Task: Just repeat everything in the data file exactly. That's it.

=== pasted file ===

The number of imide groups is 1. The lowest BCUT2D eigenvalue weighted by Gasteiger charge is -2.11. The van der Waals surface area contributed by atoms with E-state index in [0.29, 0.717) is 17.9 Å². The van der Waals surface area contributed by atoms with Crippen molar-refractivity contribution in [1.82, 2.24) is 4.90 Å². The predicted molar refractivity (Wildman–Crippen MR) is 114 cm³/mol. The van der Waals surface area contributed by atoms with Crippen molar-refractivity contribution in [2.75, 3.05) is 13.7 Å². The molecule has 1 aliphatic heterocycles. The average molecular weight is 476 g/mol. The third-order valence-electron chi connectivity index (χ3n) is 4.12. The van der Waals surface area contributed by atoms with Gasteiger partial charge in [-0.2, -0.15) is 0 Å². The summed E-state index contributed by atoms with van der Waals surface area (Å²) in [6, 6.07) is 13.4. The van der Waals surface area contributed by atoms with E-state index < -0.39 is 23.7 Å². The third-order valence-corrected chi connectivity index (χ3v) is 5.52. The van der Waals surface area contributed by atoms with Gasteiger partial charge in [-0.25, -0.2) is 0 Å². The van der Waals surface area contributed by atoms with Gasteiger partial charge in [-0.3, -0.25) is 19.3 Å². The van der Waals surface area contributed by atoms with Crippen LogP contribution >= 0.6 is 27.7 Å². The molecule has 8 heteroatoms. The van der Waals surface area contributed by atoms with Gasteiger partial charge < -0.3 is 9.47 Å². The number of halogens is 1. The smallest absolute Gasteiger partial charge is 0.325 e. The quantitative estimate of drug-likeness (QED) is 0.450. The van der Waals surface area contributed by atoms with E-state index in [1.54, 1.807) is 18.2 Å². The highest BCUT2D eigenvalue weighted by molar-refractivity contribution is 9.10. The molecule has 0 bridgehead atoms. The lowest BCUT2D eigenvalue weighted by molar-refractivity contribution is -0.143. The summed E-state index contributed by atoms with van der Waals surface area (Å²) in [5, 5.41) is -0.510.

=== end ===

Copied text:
The number of imide groups is 1. The lowest BCUT2D eigenvalue weighted by Gasteiger charge is -2.11. The van der Waals surface area contributed by atoms with E-state index in [0.29, 0.717) is 17.9 Å². The van der Waals surface area contributed by atoms with Crippen molar-refractivity contribution in [1.82, 2.24) is 4.90 Å². The predicted molar refractivity (Wildman–Crippen MR) is 114 cm³/mol. The van der Waals surface area contributed by atoms with Crippen molar-refractivity contribution in [2.75, 3.05) is 13.7 Å². The molecule has 1 aliphatic heterocycles. The average molecular weight is 476 g/mol. The third-order valence-electron chi connectivity index (χ3n) is 4.12. The van der Waals surface area contributed by atoms with Gasteiger partial charge in [-0.2, -0.15) is 0 Å². The summed E-state index contributed by atoms with van der Waals surface area (Å²) in [6, 6.07) is 13.4. The van der Waals surface area contributed by atoms with E-state index < -0.39 is 23.7 Å². The third-order valence-corrected chi connectivity index (χ3v) is 5.52. The van der Waals surface area contributed by atoms with Gasteiger partial charge in [-0.25, -0.2) is 0 Å². The van der Waals surface area contributed by atoms with Gasteiger partial charge in [-0.3, -0.25) is 19.3 Å². The van der Waals surface area contributed by atoms with Crippen LogP contribution >= 0.6 is 27.7 Å². The molecule has 8 heteroatoms. The van der Waals surface area contributed by atoms with Gasteiger partial charge < -0.3 is 9.47 Å². The number of halogens is 1. The smallest absolute Gasteiger partial charge is 0.325 e. The quantitative estimate of drug-likeness (QED) is 0.450. The van der Waals surface area contributed by atoms with E-state index in [1.54, 1.807) is 18.2 Å². The highest BCUT2D eigenvalue weighted by molar-refractivity contribution is 9.10. The molecule has 0 bridgehead atoms. The lowest BCUT2D eigenvalue weighted by molar-refractivity contribution is -0.143. The summed E-state index contributed by atoms with van der Waals surface area (Å²) in [5, 5.41) is -0.510.